and I totally felt welcomed by god to come visit him anytime... "
posted at 23:22:53 on January 27, 2011 by gracefull
Repentance and Worthiness    
"These are hard and frustrating topics for me. They're new to me and I don't feel like I get them. The idea of having someone else decide if I'm repentant and worthy is new too. I know I should probably just worry about doing what I need to and let those things take care of themselves, but when I'm struggling it doesn't help to feel like the temple is an unknown goal I'll never get to. I get to a point where I feel like if almost 8 months twice wasn't good enough, how the heck long enough is. I know my bishop is trying to help keep me from making covenants I'm not ready to keep, but then when I hear someone only needs 90 days to go on a mission and can slip on the mission and stay, it gets me worked up again (which I know it shouldn't).

I went to the temple yesterday. I put my son in the stroller and made a couple loops around the temple. It was nice, and a nice reminder of where I want to be."
posted at 01:16:38 on January 28, 2011 by dstanley
why talk to a bishop    
"the reason to talk to a bishop isnt to decide if you have repented, that is something that occures in your heart between you and God. bishops are there so that they can help get you on the track TO REPENTANCE. also, they are a judge of isreal, and when it is time to be at the judgement bar, they will be there to say, yes, he did that, but he went through ALL the steps of repentance that were required of him. (i hope i pharase this in a way as not to sound proud or offend anyone) maybe the reason why my time period before i can go to the temple is so short, is that the only covenents i have taken were at baptism. i doubt this makes you feel any better stanley, but is is more painful to know that you have broken sacred covenents or that you are currently not able to go inside the temple? again, i hope not to offend you stanley or anyone else, but these are my thoughts about that."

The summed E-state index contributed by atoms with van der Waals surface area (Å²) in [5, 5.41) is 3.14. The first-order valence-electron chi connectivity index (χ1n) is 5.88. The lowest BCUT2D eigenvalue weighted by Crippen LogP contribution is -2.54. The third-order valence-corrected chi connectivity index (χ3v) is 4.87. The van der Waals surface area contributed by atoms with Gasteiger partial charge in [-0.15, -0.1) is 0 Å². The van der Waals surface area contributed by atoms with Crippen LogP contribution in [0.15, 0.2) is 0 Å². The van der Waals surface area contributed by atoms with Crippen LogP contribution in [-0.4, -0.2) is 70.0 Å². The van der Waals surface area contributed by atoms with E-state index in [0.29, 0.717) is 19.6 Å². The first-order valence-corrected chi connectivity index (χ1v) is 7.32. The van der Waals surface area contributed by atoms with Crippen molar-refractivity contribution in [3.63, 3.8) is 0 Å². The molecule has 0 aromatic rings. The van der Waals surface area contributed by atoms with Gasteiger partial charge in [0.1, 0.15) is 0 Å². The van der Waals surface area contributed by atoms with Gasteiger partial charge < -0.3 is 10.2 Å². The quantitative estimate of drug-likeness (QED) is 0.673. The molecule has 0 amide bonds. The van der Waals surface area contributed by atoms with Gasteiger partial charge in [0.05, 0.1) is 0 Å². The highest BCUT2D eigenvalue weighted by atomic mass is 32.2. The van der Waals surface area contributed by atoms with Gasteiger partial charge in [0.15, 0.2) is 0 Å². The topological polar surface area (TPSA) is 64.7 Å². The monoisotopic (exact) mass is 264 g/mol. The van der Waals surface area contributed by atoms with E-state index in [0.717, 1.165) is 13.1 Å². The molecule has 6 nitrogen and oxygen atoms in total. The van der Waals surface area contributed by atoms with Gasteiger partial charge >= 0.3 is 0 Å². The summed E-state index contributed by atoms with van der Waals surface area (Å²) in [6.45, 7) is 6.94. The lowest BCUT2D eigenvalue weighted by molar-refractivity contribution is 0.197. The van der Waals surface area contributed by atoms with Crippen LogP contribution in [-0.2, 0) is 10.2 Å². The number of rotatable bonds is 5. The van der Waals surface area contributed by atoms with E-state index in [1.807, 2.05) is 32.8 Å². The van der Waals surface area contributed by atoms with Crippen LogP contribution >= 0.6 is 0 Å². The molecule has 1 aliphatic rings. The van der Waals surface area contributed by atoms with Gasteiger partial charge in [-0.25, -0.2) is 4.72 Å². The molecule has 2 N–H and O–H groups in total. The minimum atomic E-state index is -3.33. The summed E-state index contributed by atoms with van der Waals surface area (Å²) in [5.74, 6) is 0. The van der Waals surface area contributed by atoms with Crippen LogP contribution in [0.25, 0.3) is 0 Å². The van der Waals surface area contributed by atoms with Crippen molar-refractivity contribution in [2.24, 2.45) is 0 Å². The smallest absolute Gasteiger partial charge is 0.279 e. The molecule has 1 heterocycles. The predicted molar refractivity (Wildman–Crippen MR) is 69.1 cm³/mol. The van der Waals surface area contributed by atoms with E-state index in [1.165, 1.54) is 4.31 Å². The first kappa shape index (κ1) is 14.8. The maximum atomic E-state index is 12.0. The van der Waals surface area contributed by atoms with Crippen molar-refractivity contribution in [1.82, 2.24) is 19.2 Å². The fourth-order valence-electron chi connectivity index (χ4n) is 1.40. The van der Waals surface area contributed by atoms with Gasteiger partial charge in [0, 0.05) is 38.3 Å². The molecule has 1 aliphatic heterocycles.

posted at 02:48:08 on January 28, 2011 by Anonymous
Talking to a Bishop    
"If it isn't his job to decide if I have repented then why is it up to him when I can go to the temple. I can't say that I feel like he's helping me repent. I feel like I'm on my own (and with some help here) to figure out the repentance process. I also have only taken baptismal covenants. The only time I've been in the temple was to do baptisms with the youth shortly after I was baptized into the church. There were things I did that were more serious, but those are over 2 years in the past. To be honest, it bothers me more that I can't go to the temple. Not to say that it doesn't bother me that I'm doing something I shouldn't be doing, but I do struggle with where masturbation fits in the spectrum of wrongness. BTW...I'm not offended anonymous.
posted at 12:36:39 on January 28, 2011 by dstanley
The Last Question    
"The last question in a temple recommend interview, and in my discipline hearing earlier this month, is "Do you feel you are worthy to attend the temple (be refellowshipped, etc.)?" When you have an interview you go through all the general questions and then you have to be introspective. While the Bishop is a judge, he is human.